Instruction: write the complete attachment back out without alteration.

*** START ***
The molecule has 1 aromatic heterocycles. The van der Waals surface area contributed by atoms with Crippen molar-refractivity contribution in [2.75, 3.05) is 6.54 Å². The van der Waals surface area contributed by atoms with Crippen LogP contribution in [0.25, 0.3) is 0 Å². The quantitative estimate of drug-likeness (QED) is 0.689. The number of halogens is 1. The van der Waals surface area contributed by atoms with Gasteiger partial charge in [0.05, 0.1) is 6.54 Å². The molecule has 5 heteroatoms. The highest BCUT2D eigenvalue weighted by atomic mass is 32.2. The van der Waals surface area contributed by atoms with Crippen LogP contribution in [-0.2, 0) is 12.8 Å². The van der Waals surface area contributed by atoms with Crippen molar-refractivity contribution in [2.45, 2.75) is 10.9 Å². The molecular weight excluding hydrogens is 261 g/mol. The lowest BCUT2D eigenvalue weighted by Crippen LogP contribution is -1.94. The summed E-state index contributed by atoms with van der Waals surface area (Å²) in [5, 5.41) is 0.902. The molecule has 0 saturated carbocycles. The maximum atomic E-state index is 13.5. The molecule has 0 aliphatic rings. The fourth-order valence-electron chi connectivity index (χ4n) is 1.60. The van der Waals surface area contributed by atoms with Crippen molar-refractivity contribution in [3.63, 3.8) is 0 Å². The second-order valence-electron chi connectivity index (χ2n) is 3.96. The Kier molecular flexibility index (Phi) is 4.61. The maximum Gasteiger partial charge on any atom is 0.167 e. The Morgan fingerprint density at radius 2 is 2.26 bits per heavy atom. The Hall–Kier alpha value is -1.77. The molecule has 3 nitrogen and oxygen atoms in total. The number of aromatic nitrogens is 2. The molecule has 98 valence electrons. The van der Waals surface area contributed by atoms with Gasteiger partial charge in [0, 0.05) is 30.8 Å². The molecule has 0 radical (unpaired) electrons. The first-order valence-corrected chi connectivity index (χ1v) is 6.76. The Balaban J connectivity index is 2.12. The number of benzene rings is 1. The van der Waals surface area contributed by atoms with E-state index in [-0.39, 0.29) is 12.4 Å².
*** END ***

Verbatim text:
The molecule has 1 aromatic heterocycles. The van der Waals surface area contributed by atoms with Crippen molar-refractivity contribution in [2.75, 3.05) is 6.54 Å². The van der Waals surface area contributed by atoms with Crippen LogP contribution in [0.25, 0.3) is 0 Å². The quantitative estimate of drug-likeness (QED) is 0.689. The number of halogens is 1. The van der Waals surface area contributed by atoms with Gasteiger partial charge in [0.05, 0.1) is 6.54 Å². The molecule has 5 heteroatoms. The highest BCUT2D eigenvalue weighted by atomic mass is 32.2. The van der Waals surface area contributed by atoms with Crippen LogP contribution in [-0.2, 0) is 12.8 Å². The van der Waals surface area contributed by atoms with Crippen molar-refractivity contribution in [2.45, 2.75) is 10.9 Å². The molecular weight excluding hydrogens is 261 g/mol. The lowest BCUT2D eigenvalue weighted by Crippen LogP contribution is -1.94. The summed E-state index contributed by atoms with van der Waals surface area (Å²) in [5, 5.41) is 0.902. The molecule has 0 saturated carbocycles. The maximum atomic E-state index is 13.5. The molecule has 0 aliphatic rings. The fourth-order valence-electron chi connectivity index (χ4n) is 1.60. The van der Waals surface area contributed by atoms with Crippen molar-refractivity contribution in [3.63, 3.8) is 0 Å². The second-order valence-electron chi connectivity index (χ2n) is 3.96. The Kier molecular flexibility index (Phi) is 4.61. The maximum Gasteiger partial charge on any atom is 0.167 e. The Morgan fingerprint density at radius 2 is 2.26 bits per heavy atom. The Hall–Kier alpha value is -1.77. The molecule has 3 nitrogen and oxygen atoms in total. The number of aromatic nitrogens is 2. The molecule has 98 valence electrons. The van der Waals surface area contributed by atoms with Gasteiger partial charge in [0, 0.05) is 30.8 Å². The molecule has 0 radical (unpaired) electrons. The first-order valence-corrected chi connectivity index (χ1v) is 6.76. The Balaban J connectivity index is 2.12. The number of benzene rings is 1. The van der Waals surface area contributed by atoms with E-state index in [-0.39, 0.29) is 12.4 Å².